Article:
I also high pass my bass guitar at around 60hz like you; that seems really high compared to what I read others recommending, but ive found it to be necessary. I like my bass to have a grind to it and I want to feel my kick down low, but I also want there to be a noticeable difference between when the bass guitar is muted or unmuted in the mix. If, as a mixer, you dont notice a big difference when the bass is muted then you have a problem. But it can be tricky in metal because when the bass is active, it isnt the most immediately apparent instrument in the mix, but it pulls a lot of weight.
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#11
i find with an sm57 i need to high pass at 175hz or 200hz because of the rumble, im also using a 4x12. off topic though. everything above is still 100% right.

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ok kiddo
Last edited by -tempest- at Nov 11, 2015,
#12
Quote by King Shredder
Shure SM57 on a Eminence or Celestion speaker, do it the right way with real amps, cabs and stuff not that modelling crap.There's a reason pro's still do it that way.All that computer wizardry still doesn't factor in all the physical elements of that sound equipment wise and variation in mic placement and all the experienced technicians knowledge for doing something.


Some pros have actually used amp sims

I would love to get a nice tube amp and mic it up, but being in high school with no job that seems to be out the question for now.
#13
Quote by Random3
Just to comment on this, double tracking is absolutely essential for metal. You can go higher, up to four or even eight tracks, but your playing has to be TIGHT for this to work. If you aren't tight enough it will just sound even worse. My suggestion is to double track and pan hard L/R to start, and if you want to experiment with more layers go for it.

This is on the presumption that you are looking for an ideal metal tone.


I've tried double tracking, but my timing was a little off. I still have to work on getting it to sound really tight. If I'm using multiple tracks should I lower the gain or change anything?

Btw, I play Rock/Metal.
#14
Quote by -tempest-
for amps on amplitude i was using the fake 5150 and the Thunderverb models. i used what ever cab it defaults to for each amp, and 2 sm57s, one on the cone and one midway between the cone and the edge of the speaker. for the rack stuff i used that tube compressor thing that adds a bit of overdrive.

i hope that helps.


I was using the fake 5150 too with either the metal T1 cab or metal V1 cab, a sm57 and a dynamic mic (I tried different mic placements), the tubescreamer pedal, and the tube compressor. I tried all different settings for the gain/lows/mids/highs/bottom, but I couldn't get anything that sounded really good.
#15
So can I make my okay tone sound more clear and full by double tracking (or more) and EQ, or is still gonna sound crappy?
#16
For a Distorted sound that will fit well into a mix, Try a good deal of treble and Mids. A tone that sounds good in a Mix isn't always nice on it's own. Double or quad the guitar parts, Route them through a bus and slightly compress. Then EQ to taste
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#17
Quote by AwakeandAlive
So can I make my okay tone sound more clear and full by double tracking (or more) and EQ, or is still gonna sound crappy?


Yes. As for whether it will sound as good as you want it to is a different question.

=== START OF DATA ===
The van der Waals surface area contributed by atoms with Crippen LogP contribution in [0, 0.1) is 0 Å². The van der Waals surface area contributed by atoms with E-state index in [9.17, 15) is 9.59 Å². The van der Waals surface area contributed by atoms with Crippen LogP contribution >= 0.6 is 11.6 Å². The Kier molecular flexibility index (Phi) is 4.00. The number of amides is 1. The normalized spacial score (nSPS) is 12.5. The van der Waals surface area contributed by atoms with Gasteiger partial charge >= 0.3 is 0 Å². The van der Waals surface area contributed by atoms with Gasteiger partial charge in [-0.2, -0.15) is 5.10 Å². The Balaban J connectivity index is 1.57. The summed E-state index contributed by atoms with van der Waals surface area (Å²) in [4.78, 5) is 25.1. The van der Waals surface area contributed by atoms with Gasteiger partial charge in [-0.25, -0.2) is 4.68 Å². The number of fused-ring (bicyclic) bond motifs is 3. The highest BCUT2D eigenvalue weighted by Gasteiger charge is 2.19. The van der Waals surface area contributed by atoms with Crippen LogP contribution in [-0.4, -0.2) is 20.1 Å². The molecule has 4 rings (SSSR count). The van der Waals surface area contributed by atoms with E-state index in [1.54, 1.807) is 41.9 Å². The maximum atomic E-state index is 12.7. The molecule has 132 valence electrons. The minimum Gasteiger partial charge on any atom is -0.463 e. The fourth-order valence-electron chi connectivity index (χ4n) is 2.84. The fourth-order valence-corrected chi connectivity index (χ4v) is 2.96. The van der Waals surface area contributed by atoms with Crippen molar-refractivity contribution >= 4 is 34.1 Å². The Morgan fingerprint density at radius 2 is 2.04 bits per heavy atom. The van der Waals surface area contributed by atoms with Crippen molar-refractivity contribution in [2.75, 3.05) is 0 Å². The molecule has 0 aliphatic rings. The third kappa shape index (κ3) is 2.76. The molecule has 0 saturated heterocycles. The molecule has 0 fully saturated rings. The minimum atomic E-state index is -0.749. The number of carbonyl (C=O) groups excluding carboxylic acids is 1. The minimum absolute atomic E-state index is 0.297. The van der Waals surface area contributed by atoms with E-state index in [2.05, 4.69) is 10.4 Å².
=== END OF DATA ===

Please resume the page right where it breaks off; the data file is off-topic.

Do yourself an experiment. Record a riff, and then copy and paste it so you have one copy going left and one copy going right.

Now record the same riff twice, and pan one take left and the next take right. The difference you will hear between this and the first part is the difference double tracking makes.

When double tracking, the whole idea is that it is a different performance on each side so there will naturally be differences, which is what makes it sound the way it does. Not to say you shouldn't be tight, but you don't need to be anywhere near as tight as you do when quad tracking, for instance.
#18
Quote by SquierLolz
For a Distorted sound that will fit well into a mix, Try a good deal of treble and Mids. A tone that sounds good in a Mix isn't always nice on it's own. Double or quad the guitar parts, Route them through a bus and slightly compress. Then EQ to taste


So my tone that sounds bad on it's own will sound better in the mix? I'm mostly looking to start recording guitar covers, so I want my guitar to stand out more and sound good.
#19
Quote by Random3
Yes. As for whether it will sound as good as you want it to is a different question.

Do yourself an experiment. Record a riff, and then copy and paste it so you have one copy going left and one copy going right.

Now record the same riff twice, and pan one take left and the next take right. The difference you will hear between this and the first part is the difference double tracking makes.

When double tracking, the whole idea is that it is a different performance on each side so there will naturally be differences, which is what makes it sound the way it does. Not to say you shouldn't be tight, but you don't need to be anywhere near as tight as you do when quad tracking, for instance.


I tried some double tracking with different riffs last night; it sounded a lot better even though my timing was still a little off. I still have to tweak my tone some.
#20
All about EQ, really.

Super distorted guitars (like those in metal) require a few things.

You need to high pass them (I usually do so around 100 hz), low pass them (somewhere between 8-12k, play with this to taste), pull out some of the low midrange (~2-500Hz), and then sweep around 3-5k to find the really nasty whistle/fizz nodes and notch them out.

A little bit of compression (~3dB or less gain reduction) can help tighten them up as well but isn't really at all necessary.

OP, posting a clip of your guitar tone now that you've learned how to double track would be useful.
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Quote by Anonden
You CAN play anything with anything....but some guitars sound right for some things, and not for others. Single coils sound retarded for metal, though those who are apeshit about harpsichord probably beg to differ.
#21
Quote by oneblackened
All about EQ, really.

Super distorted guitars (like those in metal) require a few things.

You need to high pass them (I usually do so around 100 hz), low pass them (somewhere between 8-12k, play with this to taste), pull out some of the low midrange (~2-500Hz), and then sweep around 3-5k to find the really nasty whistle/fizz nodes and notch them out.

A little bit of compression (~3dB or less gain reduction) can help tighten them up as well but isn't really at all necessary.

OP, posting a clip of your guitar tone now that you've learned how to double track would be useful.


Okay, thanks for all your help! I'll try to EQ it like you said and post a clip later if I can.